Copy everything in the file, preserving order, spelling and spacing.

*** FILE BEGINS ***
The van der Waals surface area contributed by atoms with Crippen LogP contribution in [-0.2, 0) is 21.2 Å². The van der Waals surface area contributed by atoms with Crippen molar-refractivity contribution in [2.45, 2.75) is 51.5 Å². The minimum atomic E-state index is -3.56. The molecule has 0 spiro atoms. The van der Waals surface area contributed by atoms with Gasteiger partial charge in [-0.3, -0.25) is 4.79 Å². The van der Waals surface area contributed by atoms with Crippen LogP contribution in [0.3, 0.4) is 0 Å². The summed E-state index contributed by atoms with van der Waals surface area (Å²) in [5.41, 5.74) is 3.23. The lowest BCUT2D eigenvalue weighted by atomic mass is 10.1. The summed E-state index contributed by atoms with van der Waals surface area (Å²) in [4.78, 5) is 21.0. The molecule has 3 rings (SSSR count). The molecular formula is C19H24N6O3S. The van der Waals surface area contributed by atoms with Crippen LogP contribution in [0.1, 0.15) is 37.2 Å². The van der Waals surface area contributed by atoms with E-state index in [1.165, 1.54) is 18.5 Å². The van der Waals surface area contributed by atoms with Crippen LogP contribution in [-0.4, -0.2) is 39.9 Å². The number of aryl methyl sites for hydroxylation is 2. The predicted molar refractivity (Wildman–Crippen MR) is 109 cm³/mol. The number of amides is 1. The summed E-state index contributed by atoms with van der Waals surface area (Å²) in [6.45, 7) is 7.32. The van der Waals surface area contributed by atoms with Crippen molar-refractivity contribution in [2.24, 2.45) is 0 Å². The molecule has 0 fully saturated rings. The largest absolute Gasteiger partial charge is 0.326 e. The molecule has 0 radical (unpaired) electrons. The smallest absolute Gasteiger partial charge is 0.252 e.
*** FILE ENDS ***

The van der Waals surface area contributed by atoms with Crippen LogP contribution in [-0.2, 0) is 21.2 Å². The van der Waals surface area contributed by atoms with Crippen molar-refractivity contribution in [2.45, 2.75) is 51.5 Å². The minimum atomic E-state index is -3.56. The molecule has 0 spiro atoms. The van der Waals surface area contributed by atoms with Gasteiger partial charge in [-0.3, -0.25) is 4.79 Å². The van der Waals surface area contributed by atoms with Crippen LogP contribution in [0.3, 0.4) is 0 Å². The summed E-state index contributed by atoms with van der Waals surface area (Å²) in [5.41, 5.74) is 3.23. The lowest BCUT2D eigenvalue weighted by atomic mass is 10.1. The summed E-state index contributed by atoms with van der Waals surface area (Å²) in [4.78, 5) is 21.0. The molecule has 3 rings (SSSR count). The molecular formula is C19H24N6O3S. The van der Waals surface area contributed by atoms with Crippen LogP contribution in [0.1, 0.15) is 37.2 Å². The van der Waals surface area contributed by atoms with E-state index in [1.165, 1.54) is 18.5 Å². The van der Waals surface area contributed by atoms with Crippen LogP contribution in [-0.4, -0.2) is 39.9 Å². The number of aryl methyl sites for hydroxylation is 2. The predicted molar refractivity (Wildman–Crippen MR) is 109 cm³/mol. The number of amides is 1. The summed E-state index contributed by atoms with van der Waals surface area (Å²) in [6.45, 7) is 7.32. The van der Waals surface area contributed by atoms with Crippen molar-refractivity contribution in [2.24, 2.45) is 0 Å². The molecule has 0 fully saturated rings. The largest absolute Gasteiger partial charge is 0.326 e. The molecule has 0 radical (unpaired) electrons. The smallest absolute Gasteiger partial charge is 0.252 e.